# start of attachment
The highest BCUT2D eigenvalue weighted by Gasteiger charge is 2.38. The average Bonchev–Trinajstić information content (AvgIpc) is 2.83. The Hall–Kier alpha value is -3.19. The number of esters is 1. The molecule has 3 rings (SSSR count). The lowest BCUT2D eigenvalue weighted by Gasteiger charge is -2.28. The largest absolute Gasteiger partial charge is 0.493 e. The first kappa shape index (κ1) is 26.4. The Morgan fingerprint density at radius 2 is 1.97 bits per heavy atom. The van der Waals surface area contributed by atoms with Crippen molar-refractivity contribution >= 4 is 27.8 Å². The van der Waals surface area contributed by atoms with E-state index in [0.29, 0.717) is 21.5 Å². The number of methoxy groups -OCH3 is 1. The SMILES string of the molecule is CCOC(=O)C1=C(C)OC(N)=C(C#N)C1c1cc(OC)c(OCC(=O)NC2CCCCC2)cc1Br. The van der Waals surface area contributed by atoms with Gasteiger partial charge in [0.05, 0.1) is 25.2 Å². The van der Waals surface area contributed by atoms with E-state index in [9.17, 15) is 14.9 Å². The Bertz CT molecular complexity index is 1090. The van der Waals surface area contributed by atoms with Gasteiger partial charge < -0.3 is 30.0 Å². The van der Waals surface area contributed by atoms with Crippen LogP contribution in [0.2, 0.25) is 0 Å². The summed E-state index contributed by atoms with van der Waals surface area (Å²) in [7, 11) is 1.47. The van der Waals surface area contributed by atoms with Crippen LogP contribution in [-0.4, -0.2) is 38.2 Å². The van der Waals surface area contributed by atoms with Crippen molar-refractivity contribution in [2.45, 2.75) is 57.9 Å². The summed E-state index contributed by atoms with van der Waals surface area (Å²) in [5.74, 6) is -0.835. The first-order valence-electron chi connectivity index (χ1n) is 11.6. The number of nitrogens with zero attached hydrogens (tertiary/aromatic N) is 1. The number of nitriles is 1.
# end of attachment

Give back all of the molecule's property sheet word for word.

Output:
The highest BCUT2D eigenvalue weighted by Gasteiger charge is 2.38. The average Bonchev–Trinajstić information content (AvgIpc) is 2.83. The Hall–Kier alpha value is -3.19. The number of esters is 1. The molecule has 3 rings (SSSR count). The lowest BCUT2D eigenvalue weighted by Gasteiger charge is -2.28. The largest absolute Gasteiger partial charge is 0.493 e. The first kappa shape index (κ1) is 26.4. The Morgan fingerprint density at radius 2 is 1.97 bits per heavy atom. The van der Waals surface area contributed by atoms with Crippen molar-refractivity contribution >= 4 is 27.8 Å². The van der Waals surface area contributed by atoms with E-state index in [0.29, 0.717) is 21.5 Å². The number of methoxy groups -OCH3 is 1. The SMILES string of the molecule is CCOC(=O)C1=C(C)OC(N)=C(C#N)C1c1cc(OC)c(OCC(=O)NC2CCCCC2)cc1Br. The van der Waals surface area contributed by atoms with Gasteiger partial charge in [0.05, 0.1) is 25.2 Å². The van der Waals surface area contributed by atoms with E-state index in [9.17, 15) is 14.9 Å². The Bertz CT molecular complexity index is 1090. The van der Waals surface area contributed by atoms with Gasteiger partial charge < -0.3 is 30.0 Å². The van der Waals surface area contributed by atoms with Crippen LogP contribution in [0.2, 0.25) is 0 Å². The summed E-state index contributed by atoms with van der Waals surface area (Å²) in [7, 11) is 1.47. The van der Waals surface area contributed by atoms with Crippen LogP contribution in [-0.4, -0.2) is 38.2 Å². The van der Waals surface area contributed by atoms with Crippen molar-refractivity contribution in [2.45, 2.75) is 57.9 Å². The summed E-state index contributed by atoms with van der Waals surface area (Å²) in [5.74, 6) is -0.835. The first-order valence-electron chi connectivity index (χ1n) is 11.6. The number of nitrogens with zero attached hydrogens (tertiary/aromatic N) is 1. The number of nitriles is 1.